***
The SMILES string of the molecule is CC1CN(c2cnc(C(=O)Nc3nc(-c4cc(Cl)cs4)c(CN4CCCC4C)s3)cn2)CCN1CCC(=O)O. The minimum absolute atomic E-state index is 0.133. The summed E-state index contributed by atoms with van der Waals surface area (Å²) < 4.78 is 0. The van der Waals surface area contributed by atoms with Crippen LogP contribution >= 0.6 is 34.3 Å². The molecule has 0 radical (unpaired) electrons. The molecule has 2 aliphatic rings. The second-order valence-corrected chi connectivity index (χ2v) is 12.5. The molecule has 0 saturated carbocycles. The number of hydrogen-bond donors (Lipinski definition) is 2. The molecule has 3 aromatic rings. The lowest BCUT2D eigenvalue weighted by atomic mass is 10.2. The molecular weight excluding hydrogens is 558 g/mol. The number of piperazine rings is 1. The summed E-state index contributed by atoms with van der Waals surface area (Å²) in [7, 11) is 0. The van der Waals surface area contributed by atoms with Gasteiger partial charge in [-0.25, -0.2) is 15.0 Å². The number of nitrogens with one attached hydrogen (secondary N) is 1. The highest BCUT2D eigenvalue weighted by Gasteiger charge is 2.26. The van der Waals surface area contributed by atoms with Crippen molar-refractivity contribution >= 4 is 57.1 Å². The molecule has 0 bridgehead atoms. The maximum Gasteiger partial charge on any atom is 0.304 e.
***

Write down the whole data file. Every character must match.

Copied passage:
The SMILES string of the molecule is CC1CN(c2cnc(C(=O)Nc3nc(-c4cc(Cl)cs4)c(CN4CCCC4C)s3)cn2)CCN1CCC(=O)O. The minimum absolute atomic E-state index is 0.133. The summed E-state index contributed by atoms with van der Waals surface area (Å²) < 4.78 is 0. The van der Waals surface area contributed by atoms with Crippen LogP contribution >= 0.6 is 34.3 Å². The molecule has 0 radical (unpaired) electrons. The molecule has 2 aliphatic rings. The second-order valence-corrected chi connectivity index (χ2v) is 12.5. The molecule has 0 saturated carbocycles. The number of hydrogen-bond donors (Lipinski definition) is 2. The molecule has 3 aromatic rings. The lowest BCUT2D eigenvalue weighted by atomic mass is 10.2. The molecular weight excluding hydrogens is 558 g/mol. The number of piperazine rings is 1. The summed E-state index contributed by atoms with van der Waals surface area (Å²) in [7, 11) is 0. The van der Waals surface area contributed by atoms with Gasteiger partial charge in [-0.25, -0.2) is 15.0 Å². The number of nitrogens with one attached hydrogen (secondary N) is 1. The highest BCUT2D eigenvalue weighted by Gasteiger charge is 2.26. The van der Waals surface area contributed by atoms with Crippen molar-refractivity contribution >= 4 is 57.1 Å². The molecule has 0 bridgehead atoms. The maximum Gasteiger partial charge on any atom is 0.304 e.